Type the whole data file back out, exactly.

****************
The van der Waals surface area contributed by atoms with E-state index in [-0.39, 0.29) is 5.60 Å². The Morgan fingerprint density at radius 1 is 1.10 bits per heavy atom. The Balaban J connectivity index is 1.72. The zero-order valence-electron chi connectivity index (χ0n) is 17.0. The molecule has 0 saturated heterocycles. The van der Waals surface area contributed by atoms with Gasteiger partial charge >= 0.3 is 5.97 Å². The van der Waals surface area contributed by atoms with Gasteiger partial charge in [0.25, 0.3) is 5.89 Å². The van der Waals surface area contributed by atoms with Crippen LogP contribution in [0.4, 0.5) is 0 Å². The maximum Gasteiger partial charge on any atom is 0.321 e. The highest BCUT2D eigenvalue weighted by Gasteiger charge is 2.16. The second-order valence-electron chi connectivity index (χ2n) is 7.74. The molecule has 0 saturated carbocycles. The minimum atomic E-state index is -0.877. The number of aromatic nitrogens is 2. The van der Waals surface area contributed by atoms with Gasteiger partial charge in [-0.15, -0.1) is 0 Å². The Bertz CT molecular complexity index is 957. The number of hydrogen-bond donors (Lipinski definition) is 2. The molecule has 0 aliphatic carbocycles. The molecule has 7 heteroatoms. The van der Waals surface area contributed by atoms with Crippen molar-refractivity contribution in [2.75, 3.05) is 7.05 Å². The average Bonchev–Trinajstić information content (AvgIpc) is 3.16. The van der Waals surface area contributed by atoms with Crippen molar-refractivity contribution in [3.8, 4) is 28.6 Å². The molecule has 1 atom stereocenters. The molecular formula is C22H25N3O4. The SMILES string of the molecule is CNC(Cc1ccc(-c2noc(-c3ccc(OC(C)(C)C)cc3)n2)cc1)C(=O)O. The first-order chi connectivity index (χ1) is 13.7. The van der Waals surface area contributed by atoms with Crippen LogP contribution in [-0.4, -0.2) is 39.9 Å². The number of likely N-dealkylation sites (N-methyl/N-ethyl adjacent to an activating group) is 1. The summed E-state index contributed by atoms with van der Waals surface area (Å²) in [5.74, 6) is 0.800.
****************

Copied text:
The van der Waals surface area contributed by atoms with E-state index in [-0.39, 0.29) is 5.60 Å². The Morgan fingerprint density at radius 1 is 1.10 bits per heavy atom. The Balaban J connectivity index is 1.72. The zero-order valence-electron chi connectivity index (χ0n) is 17.0. The molecule has 0 saturated heterocycles. The van der Waals surface area contributed by atoms with Gasteiger partial charge >= 0.3 is 5.97 Å². The van der Waals surface area contributed by atoms with Gasteiger partial charge in [0.25, 0.3) is 5.89 Å². The van der Waals surface area contributed by atoms with Crippen LogP contribution in [0.4, 0.5) is 0 Å². The maximum Gasteiger partial charge on any atom is 0.321 e. The highest BCUT2D eigenvalue weighted by Gasteiger charge is 2.16. The second-order valence-electron chi connectivity index (χ2n) is 7.74. The molecule has 0 saturated carbocycles. The minimum atomic E-state index is -0.877. The number of aromatic nitrogens is 2. The van der Waals surface area contributed by atoms with Gasteiger partial charge in [-0.15, -0.1) is 0 Å². The Bertz CT molecular complexity index is 957. The number of hydrogen-bond donors (Lipinski definition) is 2. The molecule has 0 aliphatic carbocycles. The molecule has 7 heteroatoms. The van der Waals surface area contributed by atoms with Crippen molar-refractivity contribution in [2.75, 3.05) is 7.05 Å². The average Bonchev–Trinajstić information content (AvgIpc) is 3.16. The van der Waals surface area contributed by atoms with Crippen molar-refractivity contribution in [3.8, 4) is 28.6 Å². The molecule has 1 atom stereocenters. The molecular formula is C22H25N3O4. The SMILES string of the molecule is CNC(Cc1ccc(-c2noc(-c3ccc(OC(C)(C)C)cc3)n2)cc1)C(=O)O. The first-order chi connectivity index (χ1) is 13.7. The van der Waals surface area contributed by atoms with Crippen LogP contribution in [-0.4, -0.2) is 39.9 Å². The number of likely N-dealkylation sites (N-methyl/N-ethyl adjacent to an activating group) is 1. The summed E-state index contributed by atoms with van der Waals surface area (Å²) in [5.74, 6) is 0.800.